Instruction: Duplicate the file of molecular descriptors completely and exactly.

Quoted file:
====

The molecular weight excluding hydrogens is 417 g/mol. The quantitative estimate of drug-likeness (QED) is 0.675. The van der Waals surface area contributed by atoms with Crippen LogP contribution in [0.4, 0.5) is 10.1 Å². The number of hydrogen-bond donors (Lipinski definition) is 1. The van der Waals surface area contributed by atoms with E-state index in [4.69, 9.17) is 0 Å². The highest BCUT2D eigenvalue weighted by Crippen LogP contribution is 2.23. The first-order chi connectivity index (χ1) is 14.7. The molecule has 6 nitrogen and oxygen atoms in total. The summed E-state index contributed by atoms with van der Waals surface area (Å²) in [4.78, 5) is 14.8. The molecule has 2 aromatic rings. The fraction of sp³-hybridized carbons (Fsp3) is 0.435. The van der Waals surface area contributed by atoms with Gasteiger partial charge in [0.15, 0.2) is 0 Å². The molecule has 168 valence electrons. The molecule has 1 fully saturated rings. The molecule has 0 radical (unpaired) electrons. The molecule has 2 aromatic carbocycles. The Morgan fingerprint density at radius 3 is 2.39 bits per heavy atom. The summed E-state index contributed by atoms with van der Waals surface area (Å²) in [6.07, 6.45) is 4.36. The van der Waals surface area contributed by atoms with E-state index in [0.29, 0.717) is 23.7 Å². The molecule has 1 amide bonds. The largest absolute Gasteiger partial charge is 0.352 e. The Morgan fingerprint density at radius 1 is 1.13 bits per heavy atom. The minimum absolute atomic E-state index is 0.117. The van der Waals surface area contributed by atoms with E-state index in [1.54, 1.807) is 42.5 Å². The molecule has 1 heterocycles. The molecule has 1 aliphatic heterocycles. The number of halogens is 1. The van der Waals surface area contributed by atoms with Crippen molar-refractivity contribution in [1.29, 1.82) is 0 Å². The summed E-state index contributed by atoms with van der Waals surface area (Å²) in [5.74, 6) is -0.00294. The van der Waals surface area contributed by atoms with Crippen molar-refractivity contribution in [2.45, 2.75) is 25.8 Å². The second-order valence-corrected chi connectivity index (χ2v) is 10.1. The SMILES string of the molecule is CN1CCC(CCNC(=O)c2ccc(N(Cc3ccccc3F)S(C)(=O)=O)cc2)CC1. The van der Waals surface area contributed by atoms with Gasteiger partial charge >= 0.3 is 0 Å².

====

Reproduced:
The molecular weight excluding hydrogens is 417 g/mol. The quantitative estimate of drug-likeness (QED) is 0.675. The van der Waals surface area contributed by atoms with Crippen LogP contribution in [0.4, 0.5) is 10.1 Å². The number of hydrogen-bond donors (Lipinski definition) is 1. The van der Waals surface area contributed by atoms with E-state index in [4.69, 9.17) is 0 Å². The highest BCUT2D eigenvalue weighted by Crippen LogP contribution is 2.23. The first-order chi connectivity index (χ1) is 14.7. The molecule has 6 nitrogen and oxygen atoms in total. The summed E-state index contributed by atoms with van der Waals surface area (Å²) in [4.78, 5) is 14.8. The molecule has 2 aromatic rings. The fraction of sp³-hybridized carbons (Fsp3) is 0.435. The van der Waals surface area contributed by atoms with Gasteiger partial charge in [0.15, 0.2) is 0 Å². The molecule has 168 valence electrons. The molecule has 1 fully saturated rings. The molecule has 0 radical (unpaired) electrons. The molecule has 2 aromatic carbocycles. The Morgan fingerprint density at radius 3 is 2.39 bits per heavy atom. The summed E-state index contributed by atoms with van der Waals surface area (Å²) in [6.07, 6.45) is 4.36. The van der Waals surface area contributed by atoms with E-state index in [0.29, 0.717) is 23.7 Å². The molecule has 1 amide bonds. The largest absolute Gasteiger partial charge is 0.352 e. The Morgan fingerprint density at radius 1 is 1.13 bits per heavy atom. The minimum absolute atomic E-state index is 0.117. The van der Waals surface area contributed by atoms with E-state index in [1.54, 1.807) is 42.5 Å². The molecule has 1 heterocycles. The molecule has 1 aliphatic heterocycles. The number of halogens is 1. The van der Waals surface area contributed by atoms with Crippen molar-refractivity contribution in [1.29, 1.82) is 0 Å². The summed E-state index contributed by atoms with van der Waals surface area (Å²) in [5.74, 6) is -0.00294. The van der Waals surface area contributed by atoms with Crippen molar-refractivity contribution in [2.45, 2.75) is 25.8 Å². The second-order valence-corrected chi connectivity index (χ2v) is 10.1. The SMILES string of the molecule is CN1CCC(CCNC(=O)c2ccc(N(Cc3ccccc3F)S(C)(=O)=O)cc2)CC1. The van der Waals surface area contributed by atoms with Gasteiger partial charge >= 0.3 is 0 Å².